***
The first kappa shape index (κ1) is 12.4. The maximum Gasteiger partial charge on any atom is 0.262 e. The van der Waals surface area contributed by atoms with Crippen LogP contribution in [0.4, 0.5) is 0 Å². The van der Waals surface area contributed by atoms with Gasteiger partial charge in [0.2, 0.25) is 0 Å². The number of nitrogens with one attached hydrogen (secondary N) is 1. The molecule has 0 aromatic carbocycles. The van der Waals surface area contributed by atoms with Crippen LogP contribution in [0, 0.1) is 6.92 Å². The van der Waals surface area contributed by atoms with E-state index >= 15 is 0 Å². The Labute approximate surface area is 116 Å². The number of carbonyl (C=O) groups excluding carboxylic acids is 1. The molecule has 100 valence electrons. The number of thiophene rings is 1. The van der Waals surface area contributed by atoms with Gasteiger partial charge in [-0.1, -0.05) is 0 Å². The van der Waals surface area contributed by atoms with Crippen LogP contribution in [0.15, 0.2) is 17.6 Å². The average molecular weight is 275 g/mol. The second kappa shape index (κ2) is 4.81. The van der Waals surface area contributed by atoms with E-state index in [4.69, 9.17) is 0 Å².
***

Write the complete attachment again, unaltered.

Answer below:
The first kappa shape index (κ1) is 12.4. The maximum Gasteiger partial charge on any atom is 0.262 e. The van der Waals surface area contributed by atoms with Crippen LogP contribution in [0.4, 0.5) is 0 Å². The van der Waals surface area contributed by atoms with Gasteiger partial charge in [0.2, 0.25) is 0 Å². The number of nitrogens with one attached hydrogen (secondary N) is 1. The molecule has 0 aromatic carbocycles. The van der Waals surface area contributed by atoms with Crippen LogP contribution in [0, 0.1) is 6.92 Å². The van der Waals surface area contributed by atoms with E-state index >= 15 is 0 Å². The Labute approximate surface area is 116 Å². The number of carbonyl (C=O) groups excluding carboxylic acids is 1. The molecule has 100 valence electrons. The number of thiophene rings is 1. The van der Waals surface area contributed by atoms with Gasteiger partial charge in [-0.1, -0.05) is 0 Å². The van der Waals surface area contributed by atoms with Crippen LogP contribution in [0.15, 0.2) is 17.6 Å². The average molecular weight is 275 g/mol. The second kappa shape index (κ2) is 4.81. The van der Waals surface area contributed by atoms with E-state index in [4.69, 9.17) is 0 Å².